Sarin bomb found in Iraq by American forces

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The Independent Online

The discovery in Iraq of a bomb containing the deadly nerve agent sarin proves that Saddam Hussein did hide stocks of weapons of mass destruction, the Government said last night.

The discovery in Iraq of a bomb containing the deadly nerve agent sarin proves that Saddam Hussein did hide stocks of weapons of mass destruction, the Government said last night.

Bill Rammell, a Foreign Office minister, told the Commons that the substance appeared to be part of a programme that should have been destroyed under United Nations Security Council resolutions.

The United States Army announced yesterday that a small amount of sarin was found in an artillery shell inside a bag discovered by a US convoy a few days ago. It said it had been rigged as an improvised explosive device (IED).

Two members of an explosives team were treated for exposure to the substance. Initial testing of the shell showed that it contained sarin, but the shell was apparently unmarked so it was unclear whether the attacker knew it contained the nerve agent, a US official said.

"Additional testing will be done outside of Iraq, more detailed testing, but the initial tests in the field show the presence of sarin," the official said.

Mr Rammell told MPs: "This does not represent a new capability but it does appear to be part of a programme declared to the UN. That munition should have been handed over [to UN weapons inspectors] and destroyed. It does therefore appear to be in breach of UN Security Council resolutions and it does significantly appear to back up what we have been saying all along, that Saddam did conceal some of his stock. I think that point needs to be made."

He added: "It is thought to be an old munition. Those who planted it may not have known what it contained. Preliminary field testing of the substance proved positive for sarin and further samples have been sent for."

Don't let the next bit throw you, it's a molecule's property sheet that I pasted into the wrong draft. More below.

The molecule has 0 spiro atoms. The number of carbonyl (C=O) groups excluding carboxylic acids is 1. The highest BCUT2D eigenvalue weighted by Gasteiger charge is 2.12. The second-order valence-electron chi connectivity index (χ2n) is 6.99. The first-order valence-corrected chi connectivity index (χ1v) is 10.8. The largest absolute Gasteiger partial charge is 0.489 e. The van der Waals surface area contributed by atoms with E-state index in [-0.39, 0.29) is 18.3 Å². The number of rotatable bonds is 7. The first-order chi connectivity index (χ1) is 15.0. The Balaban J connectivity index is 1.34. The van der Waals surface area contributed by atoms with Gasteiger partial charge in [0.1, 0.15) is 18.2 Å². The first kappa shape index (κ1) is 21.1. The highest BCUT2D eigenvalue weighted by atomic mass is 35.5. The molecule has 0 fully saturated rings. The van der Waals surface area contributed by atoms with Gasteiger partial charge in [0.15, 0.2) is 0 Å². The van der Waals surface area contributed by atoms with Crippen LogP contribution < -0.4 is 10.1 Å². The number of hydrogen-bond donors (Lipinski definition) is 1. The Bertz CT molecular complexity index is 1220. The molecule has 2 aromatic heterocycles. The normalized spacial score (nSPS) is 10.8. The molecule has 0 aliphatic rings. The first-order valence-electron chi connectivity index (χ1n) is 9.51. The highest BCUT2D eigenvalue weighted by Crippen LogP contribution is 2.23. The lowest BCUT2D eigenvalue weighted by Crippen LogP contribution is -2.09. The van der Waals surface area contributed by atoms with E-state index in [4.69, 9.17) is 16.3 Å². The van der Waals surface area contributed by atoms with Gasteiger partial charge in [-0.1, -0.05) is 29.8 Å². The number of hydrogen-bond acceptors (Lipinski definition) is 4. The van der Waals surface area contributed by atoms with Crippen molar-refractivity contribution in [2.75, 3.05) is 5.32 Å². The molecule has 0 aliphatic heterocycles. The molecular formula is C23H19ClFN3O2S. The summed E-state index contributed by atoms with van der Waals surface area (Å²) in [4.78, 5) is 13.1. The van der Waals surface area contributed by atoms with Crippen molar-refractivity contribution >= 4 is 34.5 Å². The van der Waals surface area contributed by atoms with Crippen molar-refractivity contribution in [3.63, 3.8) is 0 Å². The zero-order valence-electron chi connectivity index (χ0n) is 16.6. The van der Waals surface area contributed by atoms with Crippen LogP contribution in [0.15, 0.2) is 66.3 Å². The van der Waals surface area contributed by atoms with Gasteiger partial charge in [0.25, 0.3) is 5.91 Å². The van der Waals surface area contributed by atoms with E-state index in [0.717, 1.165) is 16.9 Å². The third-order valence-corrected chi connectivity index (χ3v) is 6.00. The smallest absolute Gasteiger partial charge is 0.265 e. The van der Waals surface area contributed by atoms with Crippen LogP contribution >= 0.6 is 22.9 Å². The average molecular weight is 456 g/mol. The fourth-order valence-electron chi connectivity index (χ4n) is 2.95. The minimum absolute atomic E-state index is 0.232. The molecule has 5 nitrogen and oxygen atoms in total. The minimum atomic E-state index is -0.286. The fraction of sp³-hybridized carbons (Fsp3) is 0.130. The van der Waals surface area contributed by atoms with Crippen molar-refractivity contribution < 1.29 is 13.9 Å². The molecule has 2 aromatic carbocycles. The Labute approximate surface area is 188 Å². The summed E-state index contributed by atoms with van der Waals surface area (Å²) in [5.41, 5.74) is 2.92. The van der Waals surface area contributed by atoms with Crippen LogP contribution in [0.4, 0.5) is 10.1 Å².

While the Government hoped that the tests might provide the first, long-awaited evidence that Saddam Hussein possessed WMD, Hans Blix, the UN's former chief weapons inspector, cast doubt on the significance of the discovery. He said the shell was likely to be a stray weapon that could have been dated from the first Gulf War in 1991.

Mr Blix said the discovery of the nerve agent was not a sign that Saddam's regime possessed WMD before last year's war. Mr Blix said that the weapon could have been scavenged from a dump that could have been dated from the first Gulf War.

"It doesn't sound absurd at all. There can be debris from the past and that's a very different thing from having stockpiles and supplies," he said. "Whether this may indicate something more ... I think we need to know more about it."

US Brigadier-General Mark Kimmitt told a news conference in Baghdad the substance had been found in an artillery shell inside a bag discovered by a US convoy a few days ago. The round exploded, releasing a small amount of the substance, he said. He added that the round, designed to mix the sarin in flight, belonged to a class of ordnance that Saddam's government claimed to have destroyed before the 1991 war.

In 1995, members of a doomsday cult, Aum Shinri Kyo [The Supreme Truth Sect], released sarin during rush-hour in Tokyo's subways, killing 12 and sickening thousands.

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